Meanwhile, new pollution-control laws were changing the business. The Clean Air Act of 1970 was amended in 1977 and again in 1990 to specify new strategies for cleaning up the air. Most of the nation’s electrical plants had been powered bycoal, which emits high levels of ash, sulfur dioxide and mercury. The new strategies led companies to look for cleaner energy, including natural gas.

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From high-altitude, windswept prairies in southwestern Wyoming, the span of the powerful Wind River and Wyoming Ranges can be seen in the distance. This is home to the Pinedale Anticline Project and the Jonah Field, located in Sublette County, Wyo.

In 2000, this was the site of one of the most productive gas fields in the continental United States. Gas reserves were estimated at up to 40 trillion cubic feet. That was enough to serve the nation’s entire natural gas demand for 22 months.

Uncooperative Tight Sandstones

California Oil Company, later named Chevron, first drilled on the Pinedale Anticline in 1939 using rotary tools – state-of-the-art drilling equipment at the time. Working only from the geological clues visible on the Earth’s surface, these early oilmen had correctly figured out where to drill. But after drilling 10,000 feet into the Earth, they found very little oil. They did, however, find plenty of natural gas.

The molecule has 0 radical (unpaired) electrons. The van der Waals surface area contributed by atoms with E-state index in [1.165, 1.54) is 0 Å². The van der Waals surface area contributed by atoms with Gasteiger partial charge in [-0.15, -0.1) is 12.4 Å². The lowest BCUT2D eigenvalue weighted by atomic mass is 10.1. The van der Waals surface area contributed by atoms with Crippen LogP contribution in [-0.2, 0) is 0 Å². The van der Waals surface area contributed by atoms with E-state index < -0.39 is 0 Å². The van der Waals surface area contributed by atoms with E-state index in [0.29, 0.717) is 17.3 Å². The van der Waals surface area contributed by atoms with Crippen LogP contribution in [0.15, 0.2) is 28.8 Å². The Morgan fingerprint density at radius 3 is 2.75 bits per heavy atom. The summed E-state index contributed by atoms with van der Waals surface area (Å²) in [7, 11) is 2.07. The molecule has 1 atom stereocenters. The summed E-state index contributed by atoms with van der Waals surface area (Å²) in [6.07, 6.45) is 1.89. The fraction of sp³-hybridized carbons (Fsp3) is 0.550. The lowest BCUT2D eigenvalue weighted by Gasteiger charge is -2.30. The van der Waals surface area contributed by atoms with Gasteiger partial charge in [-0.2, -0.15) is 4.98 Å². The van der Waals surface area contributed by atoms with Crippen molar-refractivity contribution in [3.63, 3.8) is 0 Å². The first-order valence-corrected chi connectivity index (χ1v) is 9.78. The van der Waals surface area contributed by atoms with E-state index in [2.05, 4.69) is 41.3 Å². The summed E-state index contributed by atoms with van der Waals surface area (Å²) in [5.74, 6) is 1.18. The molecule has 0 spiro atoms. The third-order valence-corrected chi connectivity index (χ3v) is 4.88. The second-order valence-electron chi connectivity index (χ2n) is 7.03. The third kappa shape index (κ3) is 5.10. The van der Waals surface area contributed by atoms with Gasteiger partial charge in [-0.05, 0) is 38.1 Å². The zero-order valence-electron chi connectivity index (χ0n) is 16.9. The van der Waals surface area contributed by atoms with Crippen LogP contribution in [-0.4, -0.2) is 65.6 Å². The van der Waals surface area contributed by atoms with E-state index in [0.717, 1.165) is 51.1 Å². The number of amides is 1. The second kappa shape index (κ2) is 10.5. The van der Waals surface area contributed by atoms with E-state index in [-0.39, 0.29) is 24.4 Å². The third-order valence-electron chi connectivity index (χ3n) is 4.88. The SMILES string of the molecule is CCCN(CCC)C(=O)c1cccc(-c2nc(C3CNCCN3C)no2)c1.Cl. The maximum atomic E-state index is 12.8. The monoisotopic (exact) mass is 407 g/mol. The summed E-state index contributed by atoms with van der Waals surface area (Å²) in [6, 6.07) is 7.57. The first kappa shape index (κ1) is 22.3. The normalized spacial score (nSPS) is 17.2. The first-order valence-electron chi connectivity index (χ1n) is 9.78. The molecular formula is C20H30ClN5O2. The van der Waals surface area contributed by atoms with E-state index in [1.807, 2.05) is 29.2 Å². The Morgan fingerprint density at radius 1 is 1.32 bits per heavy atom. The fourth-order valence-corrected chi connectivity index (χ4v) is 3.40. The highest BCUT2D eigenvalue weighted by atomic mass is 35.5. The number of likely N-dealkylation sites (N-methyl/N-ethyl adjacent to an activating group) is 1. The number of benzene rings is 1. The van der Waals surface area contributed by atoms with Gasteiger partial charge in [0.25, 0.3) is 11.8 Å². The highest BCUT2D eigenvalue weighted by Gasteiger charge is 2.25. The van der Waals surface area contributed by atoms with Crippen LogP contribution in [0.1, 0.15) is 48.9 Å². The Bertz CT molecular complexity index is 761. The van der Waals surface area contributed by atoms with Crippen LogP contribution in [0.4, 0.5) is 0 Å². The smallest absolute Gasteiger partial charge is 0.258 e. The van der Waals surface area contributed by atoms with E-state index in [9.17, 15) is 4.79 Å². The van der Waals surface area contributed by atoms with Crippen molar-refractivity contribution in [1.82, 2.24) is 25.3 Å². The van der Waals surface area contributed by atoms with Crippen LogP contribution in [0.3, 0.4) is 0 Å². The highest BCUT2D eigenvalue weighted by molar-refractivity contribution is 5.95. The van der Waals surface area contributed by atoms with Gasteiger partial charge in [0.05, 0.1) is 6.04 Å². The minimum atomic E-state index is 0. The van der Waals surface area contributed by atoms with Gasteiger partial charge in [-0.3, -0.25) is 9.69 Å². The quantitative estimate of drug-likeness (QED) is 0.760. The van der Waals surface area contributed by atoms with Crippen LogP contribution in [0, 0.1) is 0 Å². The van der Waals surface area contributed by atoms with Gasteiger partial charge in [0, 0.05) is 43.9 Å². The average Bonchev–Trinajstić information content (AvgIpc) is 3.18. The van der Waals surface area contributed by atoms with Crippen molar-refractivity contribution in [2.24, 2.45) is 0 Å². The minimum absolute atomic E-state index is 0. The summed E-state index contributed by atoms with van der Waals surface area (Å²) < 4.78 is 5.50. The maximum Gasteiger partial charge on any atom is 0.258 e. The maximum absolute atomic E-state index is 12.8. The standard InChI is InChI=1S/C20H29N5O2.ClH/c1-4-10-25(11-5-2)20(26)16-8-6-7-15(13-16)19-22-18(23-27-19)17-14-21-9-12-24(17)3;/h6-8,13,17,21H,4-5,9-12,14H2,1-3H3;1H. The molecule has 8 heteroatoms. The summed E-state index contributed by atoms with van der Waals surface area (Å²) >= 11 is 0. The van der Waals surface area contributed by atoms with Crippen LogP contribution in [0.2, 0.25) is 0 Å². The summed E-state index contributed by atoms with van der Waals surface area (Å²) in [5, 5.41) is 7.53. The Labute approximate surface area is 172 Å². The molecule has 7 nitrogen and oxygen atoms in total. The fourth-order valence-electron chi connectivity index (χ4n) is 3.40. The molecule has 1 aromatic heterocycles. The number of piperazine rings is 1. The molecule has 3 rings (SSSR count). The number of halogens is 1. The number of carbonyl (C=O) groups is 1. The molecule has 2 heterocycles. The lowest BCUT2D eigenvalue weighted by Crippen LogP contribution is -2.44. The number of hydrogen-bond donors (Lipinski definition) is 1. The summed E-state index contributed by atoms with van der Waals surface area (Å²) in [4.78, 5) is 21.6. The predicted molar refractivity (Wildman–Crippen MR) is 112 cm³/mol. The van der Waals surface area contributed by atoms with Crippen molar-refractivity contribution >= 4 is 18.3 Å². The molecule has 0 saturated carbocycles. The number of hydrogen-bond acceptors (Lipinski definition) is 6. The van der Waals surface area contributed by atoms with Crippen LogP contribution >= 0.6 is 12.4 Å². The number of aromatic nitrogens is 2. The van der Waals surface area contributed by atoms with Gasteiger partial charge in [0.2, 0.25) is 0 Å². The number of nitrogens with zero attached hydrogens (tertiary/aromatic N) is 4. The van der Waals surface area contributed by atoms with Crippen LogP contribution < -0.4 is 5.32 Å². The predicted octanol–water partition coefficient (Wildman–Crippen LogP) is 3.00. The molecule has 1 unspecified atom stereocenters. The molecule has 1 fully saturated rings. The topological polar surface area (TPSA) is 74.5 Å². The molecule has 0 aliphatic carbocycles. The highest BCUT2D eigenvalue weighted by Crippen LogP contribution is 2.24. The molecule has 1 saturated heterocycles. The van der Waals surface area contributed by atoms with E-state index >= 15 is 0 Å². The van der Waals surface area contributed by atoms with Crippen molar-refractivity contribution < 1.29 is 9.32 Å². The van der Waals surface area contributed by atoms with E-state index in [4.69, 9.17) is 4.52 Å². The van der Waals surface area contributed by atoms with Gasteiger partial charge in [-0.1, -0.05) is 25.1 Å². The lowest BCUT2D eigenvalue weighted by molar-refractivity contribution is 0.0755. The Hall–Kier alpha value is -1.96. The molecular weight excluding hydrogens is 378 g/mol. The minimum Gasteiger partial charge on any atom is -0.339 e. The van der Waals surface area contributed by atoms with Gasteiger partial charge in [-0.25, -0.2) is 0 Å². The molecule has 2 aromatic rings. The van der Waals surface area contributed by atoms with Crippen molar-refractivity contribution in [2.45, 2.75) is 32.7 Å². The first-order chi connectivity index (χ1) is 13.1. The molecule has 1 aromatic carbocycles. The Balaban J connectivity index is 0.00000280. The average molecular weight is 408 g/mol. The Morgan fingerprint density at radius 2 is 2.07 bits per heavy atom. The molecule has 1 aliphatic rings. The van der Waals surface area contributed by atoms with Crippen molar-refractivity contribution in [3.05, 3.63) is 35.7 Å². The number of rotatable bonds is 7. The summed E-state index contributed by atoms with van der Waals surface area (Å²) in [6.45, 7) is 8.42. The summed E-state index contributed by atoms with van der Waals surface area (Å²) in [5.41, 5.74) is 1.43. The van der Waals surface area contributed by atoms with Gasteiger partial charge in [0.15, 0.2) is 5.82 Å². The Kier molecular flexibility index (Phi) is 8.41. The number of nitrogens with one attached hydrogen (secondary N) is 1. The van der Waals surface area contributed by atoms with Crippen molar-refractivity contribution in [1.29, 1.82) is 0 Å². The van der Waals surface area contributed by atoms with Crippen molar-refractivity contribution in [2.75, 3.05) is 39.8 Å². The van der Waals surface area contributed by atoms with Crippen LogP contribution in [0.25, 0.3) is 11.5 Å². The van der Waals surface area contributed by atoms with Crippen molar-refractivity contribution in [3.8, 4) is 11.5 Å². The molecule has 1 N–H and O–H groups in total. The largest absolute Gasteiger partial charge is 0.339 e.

Unfortunately, there was no market for the gas and the company plugged and abandoned the site.

El Paso Gas Company purchased the well and drilled a total of eight more in the area from 1954 to 1960, all producing limited gas, making the venture an economic failure.

But El Paso made plans to return to the Pinedale Anticline in a big way in 1969, to experiment with detonating nuclear devices to assist with natural gas extraction. This attempt – Project Wagon Wheel – was designed to study the effectiveness of nuclear power to mine natural gas. El Paso geologists knew there was plenty of gas below the anticline, but it was locked tightly in sandstone rock formations that resisted conventional drilling methods. Radioactivity, according to a company report, was not expected to be a problem.

When the citizens of Sublette County learned of the planned nuclear detonation, several of them formed the Wagon Wheel Information Committee to learn more about the project. The group soon committed to educating people and stopping the project. Eventually, they succeeded – determined citizens prevented big industry and the federal government from detonating nuclear devices in their county.